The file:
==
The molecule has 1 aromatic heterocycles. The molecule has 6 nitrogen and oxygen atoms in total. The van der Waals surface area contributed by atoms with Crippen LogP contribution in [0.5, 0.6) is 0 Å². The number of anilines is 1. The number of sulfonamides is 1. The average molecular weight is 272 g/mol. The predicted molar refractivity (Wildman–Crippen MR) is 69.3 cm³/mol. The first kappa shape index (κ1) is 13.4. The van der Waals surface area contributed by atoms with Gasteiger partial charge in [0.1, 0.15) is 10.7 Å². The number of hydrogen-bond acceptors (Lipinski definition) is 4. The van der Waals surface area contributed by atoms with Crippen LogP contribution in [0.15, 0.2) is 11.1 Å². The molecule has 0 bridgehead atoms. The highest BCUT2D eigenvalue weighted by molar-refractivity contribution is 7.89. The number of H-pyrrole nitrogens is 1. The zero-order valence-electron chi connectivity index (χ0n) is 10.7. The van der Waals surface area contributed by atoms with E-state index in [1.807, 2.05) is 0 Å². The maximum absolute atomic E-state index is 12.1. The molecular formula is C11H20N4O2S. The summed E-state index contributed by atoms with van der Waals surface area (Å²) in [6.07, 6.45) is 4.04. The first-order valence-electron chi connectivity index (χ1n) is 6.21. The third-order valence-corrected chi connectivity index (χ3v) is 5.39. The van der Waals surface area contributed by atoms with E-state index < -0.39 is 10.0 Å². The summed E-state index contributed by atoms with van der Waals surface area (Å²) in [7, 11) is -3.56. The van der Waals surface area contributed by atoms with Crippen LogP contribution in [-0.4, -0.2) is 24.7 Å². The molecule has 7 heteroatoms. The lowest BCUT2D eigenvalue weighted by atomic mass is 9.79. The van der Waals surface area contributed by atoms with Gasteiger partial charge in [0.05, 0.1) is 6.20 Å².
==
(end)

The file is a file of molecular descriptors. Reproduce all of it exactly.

The molecule has 1 aromatic heterocycles. The molecule has 6 nitrogen and oxygen atoms in total. The van der Waals surface area contributed by atoms with Crippen LogP contribution in [0.5, 0.6) is 0 Å². The number of anilines is 1. The number of sulfonamides is 1. The average molecular weight is 272 g/mol. The predicted molar refractivity (Wildman–Crippen MR) is 69.3 cm³/mol. The first kappa shape index (κ1) is 13.4. The van der Waals surface area contributed by atoms with Gasteiger partial charge in [0.1, 0.15) is 10.7 Å². The number of hydrogen-bond acceptors (Lipinski definition) is 4. The van der Waals surface area contributed by atoms with Crippen LogP contribution in [0.15, 0.2) is 11.1 Å². The molecule has 0 bridgehead atoms. The highest BCUT2D eigenvalue weighted by molar-refractivity contribution is 7.89. The number of H-pyrrole nitrogens is 1. The zero-order valence-electron chi connectivity index (χ0n) is 10.7. The van der Waals surface area contributed by atoms with E-state index in [1.807, 2.05) is 0 Å². The maximum absolute atomic E-state index is 12.1. The molecular formula is C11H20N4O2S. The summed E-state index contributed by atoms with van der Waals surface area (Å²) in [6.07, 6.45) is 4.04. The first-order valence-electron chi connectivity index (χ1n) is 6.21. The third-order valence-corrected chi connectivity index (χ3v) is 5.39. The van der Waals surface area contributed by atoms with E-state index < -0.39 is 10.0 Å². The summed E-state index contributed by atoms with van der Waals surface area (Å²) in [7, 11) is -3.56. The van der Waals surface area contributed by atoms with Crippen LogP contribution in [-0.4, -0.2) is 24.7 Å². The molecule has 7 heteroatoms. The lowest BCUT2D eigenvalue weighted by atomic mass is 9.79. The van der Waals surface area contributed by atoms with Gasteiger partial charge in [0.05, 0.1) is 6.20 Å².